Look, there are all levels of writers. Effective writers who have a chance at an agent and a publisher are most likely going to be subject to word count. The author who "writes long" is seldom a good judge of whether or not they did that. Stranger in a Strange Land went in at well over 200K words. The editor and the publisher made Heinlein "gut" it to about 180K. He opposed the cuts. Then the darned book went ahead and won a Hugo. I've read both versions. The editor was right.

  4. #24
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    Oh, wow. This is a sticky wicket. I must agree with Ralph Rotten. Write the best damned novel you can.

    Then, edit it like a reader. Unfortunately when I do that, it generally grows.

    Then, copy edit it. I might suggest the minimum would be to use a program such as Grammarly on it. I might also suggest a human copy editor but they can get expensive. I am always amazed at how many commas are required to write a novel. No matter how you do it, this is the most important determinant of correct grammar and punctuation.

    Then read it out loud to someone else. How long did that take? a good medium novel requires somewhere between 6-7 hours to read out load. That would be 60 - 70,000 words. A long novel might take twice that long. How did your story sound? Is it what you expected? Did the listener ask questions or for explanations? Fixing that adds to the size, but by all means, fix it... then copy edit it again.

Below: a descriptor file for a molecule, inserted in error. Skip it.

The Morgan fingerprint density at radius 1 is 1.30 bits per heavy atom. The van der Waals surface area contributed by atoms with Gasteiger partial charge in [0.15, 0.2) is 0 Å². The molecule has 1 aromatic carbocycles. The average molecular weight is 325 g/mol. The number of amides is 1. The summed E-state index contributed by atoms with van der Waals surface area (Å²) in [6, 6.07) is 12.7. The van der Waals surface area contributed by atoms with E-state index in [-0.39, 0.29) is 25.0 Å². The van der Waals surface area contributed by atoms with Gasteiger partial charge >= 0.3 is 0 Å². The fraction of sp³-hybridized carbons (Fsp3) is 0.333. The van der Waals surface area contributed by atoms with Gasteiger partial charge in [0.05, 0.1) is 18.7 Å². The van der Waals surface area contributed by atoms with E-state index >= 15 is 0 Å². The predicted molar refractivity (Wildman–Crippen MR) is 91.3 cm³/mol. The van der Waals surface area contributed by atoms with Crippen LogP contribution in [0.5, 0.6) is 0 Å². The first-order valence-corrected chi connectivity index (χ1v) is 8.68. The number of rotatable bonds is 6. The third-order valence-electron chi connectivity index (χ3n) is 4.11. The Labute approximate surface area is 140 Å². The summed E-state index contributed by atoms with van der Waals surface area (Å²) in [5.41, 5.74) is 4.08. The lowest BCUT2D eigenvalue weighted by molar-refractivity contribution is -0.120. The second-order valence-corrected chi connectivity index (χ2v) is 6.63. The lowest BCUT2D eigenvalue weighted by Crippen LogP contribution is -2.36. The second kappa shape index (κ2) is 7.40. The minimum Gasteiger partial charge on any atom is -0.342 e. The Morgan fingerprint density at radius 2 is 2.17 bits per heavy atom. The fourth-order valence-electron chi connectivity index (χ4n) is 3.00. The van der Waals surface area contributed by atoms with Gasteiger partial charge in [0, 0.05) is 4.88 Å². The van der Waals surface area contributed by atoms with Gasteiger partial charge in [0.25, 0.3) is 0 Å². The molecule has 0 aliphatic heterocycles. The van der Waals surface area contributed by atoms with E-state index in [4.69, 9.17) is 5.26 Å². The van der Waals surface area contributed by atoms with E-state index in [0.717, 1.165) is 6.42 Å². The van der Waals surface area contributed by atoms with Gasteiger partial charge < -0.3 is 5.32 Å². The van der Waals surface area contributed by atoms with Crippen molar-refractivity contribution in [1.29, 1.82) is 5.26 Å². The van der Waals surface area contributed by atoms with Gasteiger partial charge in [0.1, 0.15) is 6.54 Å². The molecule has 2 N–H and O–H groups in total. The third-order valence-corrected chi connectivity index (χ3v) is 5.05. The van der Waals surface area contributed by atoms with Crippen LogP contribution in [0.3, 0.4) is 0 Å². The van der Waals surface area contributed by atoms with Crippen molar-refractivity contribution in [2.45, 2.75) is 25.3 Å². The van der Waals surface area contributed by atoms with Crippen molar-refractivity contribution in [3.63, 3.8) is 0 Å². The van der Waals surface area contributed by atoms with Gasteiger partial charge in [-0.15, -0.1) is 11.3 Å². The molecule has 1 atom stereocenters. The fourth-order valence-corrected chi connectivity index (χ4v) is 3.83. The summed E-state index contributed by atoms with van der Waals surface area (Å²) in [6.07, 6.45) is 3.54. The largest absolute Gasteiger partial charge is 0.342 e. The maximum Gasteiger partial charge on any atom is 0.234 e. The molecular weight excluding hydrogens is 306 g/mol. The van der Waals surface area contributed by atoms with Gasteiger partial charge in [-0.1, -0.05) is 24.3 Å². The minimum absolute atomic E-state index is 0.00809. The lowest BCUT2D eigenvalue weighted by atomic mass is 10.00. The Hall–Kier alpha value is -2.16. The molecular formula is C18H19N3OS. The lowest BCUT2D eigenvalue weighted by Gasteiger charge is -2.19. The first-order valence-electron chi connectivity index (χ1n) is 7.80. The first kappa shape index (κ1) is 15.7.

Only after you have that all done can you begin to worry about the size.
    My traditional publisher particularly targeted novels in the 50 - 90,000 word rangeas being appropriate for his business.
    Look on Amazon for the 10 Best Sellers in your category. How long are they by word count or pages? How does your word count compare to theirs?
    It should be close. The readers determine what your word count should be. A traditional publisher should also know exactly what he/she is looking for.
    If you are aiming at the traditional publisher, then look at their guidelines for a clue. Otherwise, use the average of the top 10 Best Sellers as your guide.

    If you want to sell novels then you must write to the market you are selling into no matter if you publish traditionally or Indie.
    All that being said, write your butt off. Write the best damned novel you can. Write because its your passion... then sell it.
    JMHO
    Last edited by ScifiWriter; February 24th, 2021 at 04:04 PM.

  5. #25
    Quote Originally Posted by ScifiWriter View Post
    Oh, wow. This is a sticky wicket. I must agree with Ralph Rotten. Write the best damned novel you can.

    Then, edit it like a reader. Unfortunately when I do that, it generally grows.